A day of mulching at Sequoia Farms

Davis High School at Sequoia Farms
SLEWS Program | Sacramento Valley | March 8, 2019

Participating School
Davis High School

Partners/Landowners
NCAT
Solano Resource Conservation District
Sequoia Farms

Mentors
Amanda Lindell, UC Davis graduate student
Claire Kouba, UC Davis graduate student
Dani Gelardi, UC Davis graduate student
Elaine Swiedler, California Farm Academy Apprenticeship Program Coordinator, Center for Land-Based Learning

Summary of the Day
For our final Field Day with Davis High school, we were back where our project started – at Sequoia Farms in Dixon. On our first Field Day, we planted 600 plants along the perimeter of this organic walnut orchard. Today, it was time to remove weeds around the plants and apply a thick layer of walnut shell mulch. This will help reduce future weed growth and retain water around the plant, giving these native plant species a better chance at survival.

For our final Field Day with Davis High school, we were back where our project started – at Sequoia Farms in Dixon. On our first Field Day, we planted 600 plants along the perimeter of this organic walnut orchard. Today, it was time to remove weeds around the plants and apply a thick layer of walnut shell mulch. This will help reduce future weed growth and retain water around the plant, giving these native plant species a better chance at survival.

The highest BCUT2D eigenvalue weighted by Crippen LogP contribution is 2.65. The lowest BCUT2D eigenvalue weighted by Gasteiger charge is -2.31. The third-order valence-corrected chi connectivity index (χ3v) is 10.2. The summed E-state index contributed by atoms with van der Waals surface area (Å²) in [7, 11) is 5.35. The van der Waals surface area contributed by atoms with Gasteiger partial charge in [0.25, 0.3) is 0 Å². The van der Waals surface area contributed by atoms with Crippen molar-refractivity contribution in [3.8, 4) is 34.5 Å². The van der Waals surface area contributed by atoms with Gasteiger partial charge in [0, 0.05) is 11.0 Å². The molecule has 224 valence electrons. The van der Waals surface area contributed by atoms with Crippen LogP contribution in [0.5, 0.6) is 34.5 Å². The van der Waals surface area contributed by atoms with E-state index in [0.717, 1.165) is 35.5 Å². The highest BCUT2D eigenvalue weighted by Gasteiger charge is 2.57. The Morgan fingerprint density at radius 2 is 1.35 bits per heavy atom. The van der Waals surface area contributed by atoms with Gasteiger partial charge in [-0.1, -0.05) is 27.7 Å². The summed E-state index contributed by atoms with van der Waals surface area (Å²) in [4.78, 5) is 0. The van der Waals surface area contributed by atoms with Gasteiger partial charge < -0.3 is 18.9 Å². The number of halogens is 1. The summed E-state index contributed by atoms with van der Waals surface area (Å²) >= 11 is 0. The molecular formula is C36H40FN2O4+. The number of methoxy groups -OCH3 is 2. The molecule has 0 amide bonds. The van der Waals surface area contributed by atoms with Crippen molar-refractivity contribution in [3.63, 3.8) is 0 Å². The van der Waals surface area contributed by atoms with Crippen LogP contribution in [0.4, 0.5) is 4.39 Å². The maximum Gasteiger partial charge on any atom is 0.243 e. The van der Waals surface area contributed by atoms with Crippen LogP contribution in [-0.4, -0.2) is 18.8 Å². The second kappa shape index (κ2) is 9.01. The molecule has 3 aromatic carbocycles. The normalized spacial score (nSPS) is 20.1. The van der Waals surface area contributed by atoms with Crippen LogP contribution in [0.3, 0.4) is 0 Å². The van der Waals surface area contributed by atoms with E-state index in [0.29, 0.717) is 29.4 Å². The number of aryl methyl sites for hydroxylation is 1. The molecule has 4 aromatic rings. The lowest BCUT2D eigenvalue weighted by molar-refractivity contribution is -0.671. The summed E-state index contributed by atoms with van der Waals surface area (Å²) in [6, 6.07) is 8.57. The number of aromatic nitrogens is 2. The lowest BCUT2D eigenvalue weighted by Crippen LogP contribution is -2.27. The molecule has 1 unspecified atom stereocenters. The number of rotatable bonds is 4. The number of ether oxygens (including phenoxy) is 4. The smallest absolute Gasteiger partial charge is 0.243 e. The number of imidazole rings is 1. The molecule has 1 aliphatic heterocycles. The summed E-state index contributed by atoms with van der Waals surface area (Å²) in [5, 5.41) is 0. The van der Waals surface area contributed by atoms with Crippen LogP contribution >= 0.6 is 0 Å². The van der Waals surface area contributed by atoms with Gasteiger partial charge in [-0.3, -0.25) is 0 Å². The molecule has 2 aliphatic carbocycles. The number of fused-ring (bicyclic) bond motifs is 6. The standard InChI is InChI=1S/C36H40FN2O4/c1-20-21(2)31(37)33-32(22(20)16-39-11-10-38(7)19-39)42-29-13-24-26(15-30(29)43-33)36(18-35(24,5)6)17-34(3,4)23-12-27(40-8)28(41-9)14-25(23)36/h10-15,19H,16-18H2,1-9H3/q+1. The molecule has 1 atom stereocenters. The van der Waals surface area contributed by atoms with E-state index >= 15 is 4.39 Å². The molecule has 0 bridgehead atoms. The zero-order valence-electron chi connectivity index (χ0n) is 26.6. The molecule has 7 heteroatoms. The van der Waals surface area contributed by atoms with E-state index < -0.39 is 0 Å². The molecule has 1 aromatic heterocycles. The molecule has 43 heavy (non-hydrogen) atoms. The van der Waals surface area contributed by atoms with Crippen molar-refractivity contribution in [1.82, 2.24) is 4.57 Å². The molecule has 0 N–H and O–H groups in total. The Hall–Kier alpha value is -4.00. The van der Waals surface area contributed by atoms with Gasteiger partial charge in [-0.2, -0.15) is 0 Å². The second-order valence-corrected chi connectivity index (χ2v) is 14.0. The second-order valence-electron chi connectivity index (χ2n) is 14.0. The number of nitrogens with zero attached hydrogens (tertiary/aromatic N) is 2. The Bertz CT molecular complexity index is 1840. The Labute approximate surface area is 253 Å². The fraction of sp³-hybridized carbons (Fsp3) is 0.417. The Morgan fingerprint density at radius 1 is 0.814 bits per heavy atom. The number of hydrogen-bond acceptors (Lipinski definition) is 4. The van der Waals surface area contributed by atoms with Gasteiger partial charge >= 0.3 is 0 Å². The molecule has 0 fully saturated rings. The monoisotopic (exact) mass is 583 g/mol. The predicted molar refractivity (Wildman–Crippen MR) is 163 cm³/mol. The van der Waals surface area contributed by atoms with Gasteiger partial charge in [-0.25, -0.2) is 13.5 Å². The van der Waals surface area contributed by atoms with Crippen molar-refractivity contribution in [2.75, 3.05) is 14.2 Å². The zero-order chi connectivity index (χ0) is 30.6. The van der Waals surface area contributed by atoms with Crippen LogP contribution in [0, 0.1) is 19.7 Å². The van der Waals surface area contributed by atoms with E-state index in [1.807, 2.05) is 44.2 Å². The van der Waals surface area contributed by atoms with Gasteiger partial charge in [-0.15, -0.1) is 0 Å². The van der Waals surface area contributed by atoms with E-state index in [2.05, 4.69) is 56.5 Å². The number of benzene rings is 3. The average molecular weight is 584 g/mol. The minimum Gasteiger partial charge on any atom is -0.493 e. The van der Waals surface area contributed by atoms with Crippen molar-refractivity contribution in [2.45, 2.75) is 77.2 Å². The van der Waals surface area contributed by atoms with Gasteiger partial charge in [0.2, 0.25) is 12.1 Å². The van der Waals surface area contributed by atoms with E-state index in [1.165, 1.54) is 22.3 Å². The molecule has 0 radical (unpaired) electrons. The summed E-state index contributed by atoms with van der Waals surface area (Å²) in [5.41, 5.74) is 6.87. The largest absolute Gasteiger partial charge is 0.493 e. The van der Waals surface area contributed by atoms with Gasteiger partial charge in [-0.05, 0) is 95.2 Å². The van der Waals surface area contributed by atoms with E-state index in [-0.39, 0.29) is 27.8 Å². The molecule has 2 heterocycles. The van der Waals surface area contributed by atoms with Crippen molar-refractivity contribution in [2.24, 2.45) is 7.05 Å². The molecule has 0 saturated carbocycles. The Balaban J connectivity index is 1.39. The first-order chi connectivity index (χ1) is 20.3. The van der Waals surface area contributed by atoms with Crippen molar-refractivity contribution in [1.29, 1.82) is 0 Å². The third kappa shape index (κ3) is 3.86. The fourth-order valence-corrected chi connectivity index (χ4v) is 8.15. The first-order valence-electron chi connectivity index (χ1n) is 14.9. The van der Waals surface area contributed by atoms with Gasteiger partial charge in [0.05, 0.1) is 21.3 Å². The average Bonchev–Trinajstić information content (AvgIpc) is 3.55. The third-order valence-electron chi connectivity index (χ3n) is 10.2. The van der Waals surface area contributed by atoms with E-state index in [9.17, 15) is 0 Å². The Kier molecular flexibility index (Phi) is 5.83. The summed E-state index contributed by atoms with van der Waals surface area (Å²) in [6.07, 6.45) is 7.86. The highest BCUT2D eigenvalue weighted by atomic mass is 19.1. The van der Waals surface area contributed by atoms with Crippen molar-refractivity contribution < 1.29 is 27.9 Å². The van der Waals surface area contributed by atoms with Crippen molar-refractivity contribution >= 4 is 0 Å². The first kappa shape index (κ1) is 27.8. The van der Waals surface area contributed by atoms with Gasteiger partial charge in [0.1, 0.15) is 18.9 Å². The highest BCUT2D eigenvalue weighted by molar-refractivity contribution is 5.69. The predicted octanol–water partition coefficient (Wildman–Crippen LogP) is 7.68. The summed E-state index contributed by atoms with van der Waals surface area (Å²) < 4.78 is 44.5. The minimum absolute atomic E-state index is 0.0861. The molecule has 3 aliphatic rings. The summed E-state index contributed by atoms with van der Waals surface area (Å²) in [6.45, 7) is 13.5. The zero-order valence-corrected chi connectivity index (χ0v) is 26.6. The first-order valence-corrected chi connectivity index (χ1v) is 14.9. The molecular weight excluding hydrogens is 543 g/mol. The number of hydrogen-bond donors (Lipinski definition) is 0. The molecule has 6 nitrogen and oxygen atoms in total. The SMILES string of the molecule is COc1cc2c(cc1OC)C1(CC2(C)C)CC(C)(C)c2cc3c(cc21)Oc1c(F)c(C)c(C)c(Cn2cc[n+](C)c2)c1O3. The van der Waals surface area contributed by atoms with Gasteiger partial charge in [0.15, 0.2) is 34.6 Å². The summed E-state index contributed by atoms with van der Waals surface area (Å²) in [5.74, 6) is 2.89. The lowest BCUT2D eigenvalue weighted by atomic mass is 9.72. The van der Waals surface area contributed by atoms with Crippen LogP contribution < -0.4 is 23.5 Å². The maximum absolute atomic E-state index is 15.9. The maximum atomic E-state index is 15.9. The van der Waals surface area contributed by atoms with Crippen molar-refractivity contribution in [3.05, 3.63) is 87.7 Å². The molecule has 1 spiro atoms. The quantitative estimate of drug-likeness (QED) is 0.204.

After our opening circle and a game of PVC golf (in which students work together to transport a golf ball through pieces of PVC pipe to a designated target), we set off to the property perimeter and began our task of the day. Students observed the vast differences between the organic Sequoia Farms orchard and the conventional walnut orchard nearby – most due to the cover crop Sequoia Farms had planted. Cover crops are plants used to improve soil health, increase biodiversity, improve water availability, control weeds, and more, and are especially important in organic agriculture. Students immediately the increased number of insects and birds on the Sequoia Farms side, and wondered aloud why the other orchard looked so barren.